The closing night feature, Lost Transport, is a powerful and deeply moving film set during the final days of World War II, uniquely told from a female perspective. When German soldiers abandon a deportation train, leaving the fate of its occupants in the hands of advancing Russian troops, three women from vastly different backgrounds, set aside their differences, working together to survive.

“The diversity of filmmakers is a hallmark of Stony Brook Film Festival, with student filmmakers, seasoned pros, and nine first-time directors represented this year,” says Festival Director Alan Inkles. “We are very excited to have filmmakers from all over the world join us in-person this year for their premiere screenings. Our audience can gather in a huge theater with Long Island’s largest screen, to see movies the way they were meant to be seen. Not only are these films not available on any streaming format, but you also get to hear directly from the filmmakers themselves, ask them a question at our live Q&A, and even vote for your favorite.”

For 27 years, the Stony Brook Film Festival has hosted 549 filmmakers from 78 different countries, featured nearly 55 World Premieres and over 75 U.S. premieres. In total, the Festival has screened almost 1100 independent films from all over the world. The Festival kicks-off with an Opening Night Party and closes with an Awards Ceremony and Closing Night Party.



Thursday, July 21 at 8 p.m.

Feature: Peaceful, France

Short: Lentini, United States


Friday, July 22 at 7 p.m.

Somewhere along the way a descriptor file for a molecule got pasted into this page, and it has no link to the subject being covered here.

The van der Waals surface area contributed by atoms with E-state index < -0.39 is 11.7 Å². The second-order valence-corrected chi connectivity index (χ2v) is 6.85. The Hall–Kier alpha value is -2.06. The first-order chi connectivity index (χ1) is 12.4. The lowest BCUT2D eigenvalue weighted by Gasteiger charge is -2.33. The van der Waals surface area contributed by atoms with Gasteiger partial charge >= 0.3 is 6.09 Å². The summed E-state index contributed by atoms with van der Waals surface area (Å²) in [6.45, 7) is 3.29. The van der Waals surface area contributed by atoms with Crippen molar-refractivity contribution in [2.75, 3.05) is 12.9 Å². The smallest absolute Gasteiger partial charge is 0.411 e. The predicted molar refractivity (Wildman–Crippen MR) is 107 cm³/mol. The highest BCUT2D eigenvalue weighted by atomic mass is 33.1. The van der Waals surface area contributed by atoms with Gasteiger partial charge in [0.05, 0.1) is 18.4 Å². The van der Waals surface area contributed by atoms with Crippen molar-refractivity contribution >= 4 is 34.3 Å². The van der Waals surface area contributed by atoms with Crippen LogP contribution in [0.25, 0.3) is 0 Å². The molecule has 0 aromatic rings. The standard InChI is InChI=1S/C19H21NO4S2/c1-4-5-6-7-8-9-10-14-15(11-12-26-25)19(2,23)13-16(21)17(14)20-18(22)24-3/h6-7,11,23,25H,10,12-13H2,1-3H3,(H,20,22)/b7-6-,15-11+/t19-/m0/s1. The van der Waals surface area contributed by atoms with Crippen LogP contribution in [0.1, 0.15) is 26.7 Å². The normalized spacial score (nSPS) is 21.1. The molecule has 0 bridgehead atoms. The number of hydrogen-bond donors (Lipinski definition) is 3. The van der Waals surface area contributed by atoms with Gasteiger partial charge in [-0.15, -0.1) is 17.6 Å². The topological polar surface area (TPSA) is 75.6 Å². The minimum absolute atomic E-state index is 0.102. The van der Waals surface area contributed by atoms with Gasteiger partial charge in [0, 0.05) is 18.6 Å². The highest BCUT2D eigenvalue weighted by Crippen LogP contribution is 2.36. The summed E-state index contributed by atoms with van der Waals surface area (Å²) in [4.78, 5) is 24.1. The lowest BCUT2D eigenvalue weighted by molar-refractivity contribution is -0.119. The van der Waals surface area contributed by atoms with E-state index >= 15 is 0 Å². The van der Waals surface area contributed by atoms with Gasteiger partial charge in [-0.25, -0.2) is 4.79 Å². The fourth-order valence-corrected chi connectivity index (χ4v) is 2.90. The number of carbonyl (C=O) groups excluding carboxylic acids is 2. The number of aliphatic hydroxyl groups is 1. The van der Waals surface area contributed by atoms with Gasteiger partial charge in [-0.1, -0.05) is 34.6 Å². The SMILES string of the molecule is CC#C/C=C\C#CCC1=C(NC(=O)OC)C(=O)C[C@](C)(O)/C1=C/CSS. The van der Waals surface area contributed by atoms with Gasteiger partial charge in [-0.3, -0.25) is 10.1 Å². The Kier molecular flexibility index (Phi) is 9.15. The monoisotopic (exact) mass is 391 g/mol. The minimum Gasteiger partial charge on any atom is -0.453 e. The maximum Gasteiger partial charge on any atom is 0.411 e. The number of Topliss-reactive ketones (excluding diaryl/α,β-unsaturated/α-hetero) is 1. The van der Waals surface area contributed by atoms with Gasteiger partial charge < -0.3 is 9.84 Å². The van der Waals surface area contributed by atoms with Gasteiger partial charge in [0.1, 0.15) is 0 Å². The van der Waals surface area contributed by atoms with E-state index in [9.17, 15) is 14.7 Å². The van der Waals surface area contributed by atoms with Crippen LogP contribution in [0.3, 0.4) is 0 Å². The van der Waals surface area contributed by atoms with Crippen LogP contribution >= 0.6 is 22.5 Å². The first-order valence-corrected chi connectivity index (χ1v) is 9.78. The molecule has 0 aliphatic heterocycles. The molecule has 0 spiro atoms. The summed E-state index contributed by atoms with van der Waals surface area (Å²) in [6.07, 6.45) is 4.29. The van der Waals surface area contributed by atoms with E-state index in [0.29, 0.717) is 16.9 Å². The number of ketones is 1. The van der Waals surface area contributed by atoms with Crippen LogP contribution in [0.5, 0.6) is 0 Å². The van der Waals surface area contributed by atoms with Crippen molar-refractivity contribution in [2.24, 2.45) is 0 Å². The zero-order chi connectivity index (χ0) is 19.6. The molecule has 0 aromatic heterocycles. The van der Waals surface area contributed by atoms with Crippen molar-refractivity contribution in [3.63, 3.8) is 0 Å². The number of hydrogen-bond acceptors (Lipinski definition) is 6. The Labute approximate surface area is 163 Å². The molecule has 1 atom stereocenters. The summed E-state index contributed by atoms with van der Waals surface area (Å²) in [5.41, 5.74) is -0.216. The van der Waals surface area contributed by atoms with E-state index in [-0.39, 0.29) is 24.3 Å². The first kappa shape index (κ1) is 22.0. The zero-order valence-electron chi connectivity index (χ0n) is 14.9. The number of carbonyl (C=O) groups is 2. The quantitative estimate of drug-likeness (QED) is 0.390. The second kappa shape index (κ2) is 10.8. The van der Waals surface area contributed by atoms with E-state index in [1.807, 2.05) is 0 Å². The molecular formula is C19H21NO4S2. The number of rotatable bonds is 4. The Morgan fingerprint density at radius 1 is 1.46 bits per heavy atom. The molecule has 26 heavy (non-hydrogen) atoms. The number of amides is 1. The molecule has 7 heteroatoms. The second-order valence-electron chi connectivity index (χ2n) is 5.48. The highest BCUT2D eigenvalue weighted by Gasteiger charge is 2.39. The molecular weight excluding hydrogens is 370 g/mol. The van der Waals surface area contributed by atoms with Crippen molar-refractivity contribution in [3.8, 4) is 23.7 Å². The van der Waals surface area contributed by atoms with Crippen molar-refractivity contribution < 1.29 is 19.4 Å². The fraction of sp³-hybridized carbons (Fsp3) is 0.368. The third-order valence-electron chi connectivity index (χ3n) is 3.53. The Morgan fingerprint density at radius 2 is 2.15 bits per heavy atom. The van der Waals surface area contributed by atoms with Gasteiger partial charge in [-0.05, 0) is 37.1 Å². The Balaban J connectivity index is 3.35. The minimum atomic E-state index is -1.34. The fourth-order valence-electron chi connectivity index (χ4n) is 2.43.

Feature: Olga, Switzerland, Ukraine,  France

Short: Kitchen Tales, United Kingdom


Friday, July 22 at 9:30 p.m.

Feature: Glob Lessons, United States

Short: Before Seven, United States


Saturday, July 23 at 4:30 p.m.

Doc Feature: The Jackie Stiles Story, U.S.


Saturday, July 23 at 7 p.m.

Feature: Contra, Germany

Short: The Little Drummer Boy, U.S.


Saturday, July 23 at 9:30 p.m.

Feature: Peace in the Valley, U.S.

Short: Elevate, United States


Sunday, July 24 at 4:30 p.m.

Documentary Feature: Nasima, U.S.


Sunday, July 24 at 7 p.m.

Feature: Berenshtein, Israel & Ukraine

Short: The Switcheroo, United States


Sunday, July 24 at 9:30 p.m.

Feature: This is a Film About My Mother, U.S.

Short: North Star, United States


Monday, July 25 at 7 p.m.

Feature: Hit the Road, Iran

Short: Summer of Bees, Finland


Monday, July 25 at 9:30 p.m.

Feature: Seokkarae, Korea

Short: Saving Elodie, United Kingdom


Tuesday, July 26 at 7 p.m.

Feature: Hard Shell, Soft Shell, France

Short: Almost Winter, United States


Tuesday, July 26 at 9:30 p.m.

Feature: The Justice of Bunny King, NZ

Short: The Dress, United States


Wednesday, July 27 at 7 p.m.

Feature: Image of Victory, Israel

Short: Milk, United Kingdom


Wednesday, July 27 at 9:30 p.m.

Feature: The Test, France

Short: Free Fall, France


Thursday, July 28 at 7 p.m.

Feature: Haute Couture, France

Short: Jungle, Australia


Thursday, July 28 at 9:30 p.m.

Feature: Sons of the Sea, South Africa

Short: Ousmane, Canada


Friday, July 29 at 7 p.m.

Feature: Vera Dream of the Sea, Kosovo & Albania & Republic of Macedonia

Short: All that Glitters, United Kingdom


Friday, July 29 at 9:30 p.m.

Feature: Black Box, France & Belgium

Short: Aysha, Germany



Saturday, July 30 at 8 p.m.

Feature: Lost Transport, Netherlands & Luxemborg & Germany

Short: Mila, United States



10:30 p.m.

Ticket information

All screenings are held at Stony Brook University’s Staller Center for the Arts, 100 Nicolls Road, Stony Brook in the 1,000-seat Main Stage theater. Festival goers can choose from a Gold Pass, Festival Pass, or Individual Pass. Passes start at $20. All passholders will hear from filmmakers throughout the Festival and have the opportunity to rate and vote on favorite films to help choose the winners of this year’s Festival.